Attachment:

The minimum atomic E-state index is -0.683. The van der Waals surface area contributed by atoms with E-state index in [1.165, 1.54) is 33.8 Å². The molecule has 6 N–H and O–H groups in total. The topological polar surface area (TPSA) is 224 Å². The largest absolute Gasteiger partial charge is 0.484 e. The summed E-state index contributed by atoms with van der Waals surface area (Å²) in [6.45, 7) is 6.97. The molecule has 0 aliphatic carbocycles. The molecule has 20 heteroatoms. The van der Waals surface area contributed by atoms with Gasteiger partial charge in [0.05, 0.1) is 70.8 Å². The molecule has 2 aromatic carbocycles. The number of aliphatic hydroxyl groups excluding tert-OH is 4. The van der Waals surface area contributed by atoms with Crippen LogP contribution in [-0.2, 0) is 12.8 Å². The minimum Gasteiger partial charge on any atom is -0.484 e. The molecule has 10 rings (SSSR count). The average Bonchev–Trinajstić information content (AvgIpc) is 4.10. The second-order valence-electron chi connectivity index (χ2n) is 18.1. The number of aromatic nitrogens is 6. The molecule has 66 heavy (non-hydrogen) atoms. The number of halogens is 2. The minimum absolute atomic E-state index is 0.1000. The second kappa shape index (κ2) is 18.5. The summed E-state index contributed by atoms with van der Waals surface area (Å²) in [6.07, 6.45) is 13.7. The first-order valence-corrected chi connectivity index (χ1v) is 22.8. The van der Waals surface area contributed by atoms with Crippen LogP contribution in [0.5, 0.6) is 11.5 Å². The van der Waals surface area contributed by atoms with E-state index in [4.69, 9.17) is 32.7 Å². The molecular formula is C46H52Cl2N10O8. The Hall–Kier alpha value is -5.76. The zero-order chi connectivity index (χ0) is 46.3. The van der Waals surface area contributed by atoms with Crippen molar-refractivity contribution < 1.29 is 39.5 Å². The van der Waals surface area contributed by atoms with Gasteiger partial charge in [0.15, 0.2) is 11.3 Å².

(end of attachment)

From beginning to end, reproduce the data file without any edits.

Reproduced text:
The minimum atomic E-state index is -0.683. The van der Waals surface area contributed by atoms with E-state index in [1.165, 1.54) is 33.8 Å². The molecule has 6 N–H and O–H groups in total. The topological polar surface area (TPSA) is 224 Å². The largest absolute Gasteiger partial charge is 0.484 e. The summed E-state index contributed by atoms with van der Waals surface area (Å²) in [6.45, 7) is 6.97. The molecule has 0 aliphatic carbocycles. The molecule has 20 heteroatoms. The van der Waals surface area contributed by atoms with Gasteiger partial charge in [0.05, 0.1) is 70.8 Å². The molecule has 2 aromatic carbocycles. The number of aliphatic hydroxyl groups excluding tert-OH is 4. The van der Waals surface area contributed by atoms with Crippen LogP contribution in [-0.2, 0) is 12.8 Å². The minimum Gasteiger partial charge on any atom is -0.484 e. The molecule has 10 rings (SSSR count). The average Bonchev–Trinajstić information content (AvgIpc) is 4.10. The second-order valence-electron chi connectivity index (χ2n) is 18.1. The number of aromatic nitrogens is 6. The molecule has 66 heavy (non-hydrogen) atoms. The number of halogens is 2. The minimum absolute atomic E-state index is 0.1000. The second kappa shape index (κ2) is 18.5. The summed E-state index contributed by atoms with van der Waals surface area (Å²) in [6.07, 6.45) is 13.7. The first-order valence-corrected chi connectivity index (χ1v) is 22.8. The van der Waals surface area contributed by atoms with Crippen LogP contribution in [0.5, 0.6) is 11.5 Å². The van der Waals surface area contributed by atoms with E-state index in [4.69, 9.17) is 32.7 Å². The molecular formula is C46H52Cl2N10O8. The Hall–Kier alpha value is -5.76. The zero-order chi connectivity index (χ0) is 46.3. The van der Waals surface area contributed by atoms with Crippen molar-refractivity contribution < 1.29 is 39.5 Å². The van der Waals surface area contributed by atoms with Gasteiger partial charge in [0.15, 0.2) is 11.3 Å².